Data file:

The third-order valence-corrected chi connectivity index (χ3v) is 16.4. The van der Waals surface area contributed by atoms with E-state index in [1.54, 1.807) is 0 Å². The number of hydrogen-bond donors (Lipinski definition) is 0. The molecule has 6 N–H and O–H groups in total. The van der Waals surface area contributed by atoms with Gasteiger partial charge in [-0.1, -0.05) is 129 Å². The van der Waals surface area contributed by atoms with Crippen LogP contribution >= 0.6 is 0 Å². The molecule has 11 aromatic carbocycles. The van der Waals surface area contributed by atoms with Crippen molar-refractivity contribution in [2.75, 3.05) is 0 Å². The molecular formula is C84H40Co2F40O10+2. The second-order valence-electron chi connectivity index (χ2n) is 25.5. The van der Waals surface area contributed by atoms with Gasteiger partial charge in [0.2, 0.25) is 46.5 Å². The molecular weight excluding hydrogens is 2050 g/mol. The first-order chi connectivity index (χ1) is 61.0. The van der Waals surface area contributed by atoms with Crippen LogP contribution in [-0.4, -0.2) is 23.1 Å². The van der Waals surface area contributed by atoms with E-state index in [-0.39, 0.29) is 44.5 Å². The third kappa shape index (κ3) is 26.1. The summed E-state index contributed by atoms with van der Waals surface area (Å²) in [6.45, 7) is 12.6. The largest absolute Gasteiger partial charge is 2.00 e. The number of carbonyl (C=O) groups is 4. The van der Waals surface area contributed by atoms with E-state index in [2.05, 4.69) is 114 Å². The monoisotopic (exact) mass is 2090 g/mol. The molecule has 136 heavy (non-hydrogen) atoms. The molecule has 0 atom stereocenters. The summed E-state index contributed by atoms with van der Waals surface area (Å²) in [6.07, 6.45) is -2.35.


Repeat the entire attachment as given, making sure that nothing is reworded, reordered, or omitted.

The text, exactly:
The third-order valence-corrected chi connectivity index (χ3v) is 16.4. The van der Waals surface area contributed by atoms with E-state index in [1.54, 1.807) is 0 Å². The number of hydrogen-bond donors (Lipinski definition) is 0. The molecule has 6 N–H and O–H groups in total. The van der Waals surface area contributed by atoms with Gasteiger partial charge in [-0.1, -0.05) is 129 Å². The van der Waals surface area contributed by atoms with Crippen LogP contribution >= 0.6 is 0 Å². The molecule has 11 aromatic carbocycles. The van der Waals surface area contributed by atoms with Crippen molar-refractivity contribution in [2.75, 3.05) is 0 Å². The molecular formula is C84H40Co2F40O10+2. The second-order valence-electron chi connectivity index (χ2n) is 25.5. The van der Waals surface area contributed by atoms with Gasteiger partial charge in [0.2, 0.25) is 46.5 Å². The molecular weight excluding hydrogens is 2050 g/mol. The first-order chi connectivity index (χ1) is 61.0. The van der Waals surface area contributed by atoms with Crippen LogP contribution in [-0.4, -0.2) is 23.1 Å². The van der Waals surface area contributed by atoms with E-state index in [-0.39, 0.29) is 44.5 Å². The third kappa shape index (κ3) is 26.1. The summed E-state index contributed by atoms with van der Waals surface area (Å²) in [6.45, 7) is 12.6. The largest absolute Gasteiger partial charge is 2.00 e. The number of carbonyl (C=O) groups is 4. The van der Waals surface area contributed by atoms with E-state index in [2.05, 4.69) is 114 Å². The monoisotopic (exact) mass is 2090 g/mol. The molecule has 136 heavy (non-hydrogen) atoms. The molecule has 0 atom stereocenters. The summed E-state index contributed by atoms with van der Waals surface area (Å²) in [6.07, 6.45) is -2.35.